This is cooking where the kung fu is sometimes used for fighting, but is more often applied directly to the art of cooking, such as various kung fu styles of frying. Also, the pinnacle of culinary success in the world of this film is a dish called “Exploding Pissing Beef Balls.” Yes it is. And to top it off, Stephen Chow's movie presents a remarkably engaging story in spite of all the silliness involved.
Stephen Chow is a master of straight-faced, absurd comedy: Comedy that gets its punch by setting up the most ridiculous situations and then playing them entirely seriously. He does this very well as an actor, and he does this very well as a director. In this film, he's both.
Part I -- What a Jerk!
|Unusual term of affection?|
In one scene, he invites an employee to dine with him. During the meal, he occasionally does something nice for the guy, like hand him a napkin. Or he occasionally does something asshole-ish, like shove the guy's face into his plate. This random cruelty is at the crux of his managerial strategy:
|Is THAT what's in those Management Strategy Guide books?|
The only fly in the ointment of Stephen Chow's corporate dream world is ugly people and things—for some reason he really hates ugly. Like ugly God of Cookery groupie fans:
and ugly chefs:
|In Stephen Chow's world, it is.|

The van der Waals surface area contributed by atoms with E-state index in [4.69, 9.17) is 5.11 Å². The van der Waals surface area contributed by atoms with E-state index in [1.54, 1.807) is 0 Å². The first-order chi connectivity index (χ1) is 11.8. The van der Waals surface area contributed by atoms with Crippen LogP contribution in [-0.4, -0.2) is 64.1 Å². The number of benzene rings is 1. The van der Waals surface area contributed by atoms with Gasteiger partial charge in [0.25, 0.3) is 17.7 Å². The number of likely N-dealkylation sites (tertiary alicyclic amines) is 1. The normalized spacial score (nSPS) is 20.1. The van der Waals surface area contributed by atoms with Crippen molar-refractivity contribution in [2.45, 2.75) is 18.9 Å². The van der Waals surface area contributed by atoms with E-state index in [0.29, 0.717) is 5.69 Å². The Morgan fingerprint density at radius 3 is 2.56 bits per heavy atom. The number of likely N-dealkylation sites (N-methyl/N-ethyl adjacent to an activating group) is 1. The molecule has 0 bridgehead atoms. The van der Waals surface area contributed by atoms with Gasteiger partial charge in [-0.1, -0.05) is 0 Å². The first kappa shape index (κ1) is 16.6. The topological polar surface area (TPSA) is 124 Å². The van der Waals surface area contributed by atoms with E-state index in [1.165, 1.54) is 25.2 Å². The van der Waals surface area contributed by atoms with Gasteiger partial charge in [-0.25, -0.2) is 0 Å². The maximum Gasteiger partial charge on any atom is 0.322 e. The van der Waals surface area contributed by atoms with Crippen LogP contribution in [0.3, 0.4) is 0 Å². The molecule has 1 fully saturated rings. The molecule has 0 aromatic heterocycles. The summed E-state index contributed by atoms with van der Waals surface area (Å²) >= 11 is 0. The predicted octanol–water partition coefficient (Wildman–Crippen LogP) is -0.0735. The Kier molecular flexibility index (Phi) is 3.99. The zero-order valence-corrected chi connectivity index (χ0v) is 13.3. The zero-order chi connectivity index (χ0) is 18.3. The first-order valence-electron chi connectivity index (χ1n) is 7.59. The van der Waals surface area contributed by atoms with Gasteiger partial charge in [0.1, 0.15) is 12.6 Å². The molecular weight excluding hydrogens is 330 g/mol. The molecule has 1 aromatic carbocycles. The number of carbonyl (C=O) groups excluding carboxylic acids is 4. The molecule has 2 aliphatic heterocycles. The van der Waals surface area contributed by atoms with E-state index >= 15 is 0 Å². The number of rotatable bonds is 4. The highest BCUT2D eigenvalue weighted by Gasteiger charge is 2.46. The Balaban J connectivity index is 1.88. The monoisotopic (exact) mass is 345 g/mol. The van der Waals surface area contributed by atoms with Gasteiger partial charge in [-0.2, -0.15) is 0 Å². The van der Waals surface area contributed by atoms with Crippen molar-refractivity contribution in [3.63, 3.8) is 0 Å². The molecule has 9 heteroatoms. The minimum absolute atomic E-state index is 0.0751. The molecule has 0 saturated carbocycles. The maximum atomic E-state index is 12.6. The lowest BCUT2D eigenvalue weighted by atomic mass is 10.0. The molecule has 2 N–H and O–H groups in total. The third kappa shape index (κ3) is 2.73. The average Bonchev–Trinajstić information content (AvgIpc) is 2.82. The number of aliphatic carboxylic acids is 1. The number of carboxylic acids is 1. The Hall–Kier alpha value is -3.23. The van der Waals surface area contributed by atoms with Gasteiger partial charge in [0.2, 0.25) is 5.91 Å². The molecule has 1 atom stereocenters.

|"ugly" is the word you're searching for.|
Part II -- Redemption
|A radical cure for ugly.|
As you might guess from the name, these are special meatballs that explode piss all over your face when you bite them:
By the way, we learn of another major selling point to Exploding Pissing Beef Balls, when Chow applies for a loan at the bank for his new business:
|Well, OK then.|
The film then shows Chow building his second company, and training himself, all leading up to the grand finale cooking competition so he can win back his “God of Cookery” title. In the process he travels to mainland China and enrolls in what he thinks is a Chinese cooking academy, but which actually is a kung fu school. And he learns some lessons about true love, and cooking "from the heart."
Oh, and his hair turns white for no reason.
An example of competitive cooking:
Bottom Line of this Chinese Movie Review: Should you see this movie? Yes, by all means yes. And show it to friends too, if you want to introduce them to the awesomeness that is Hong Kong cinema!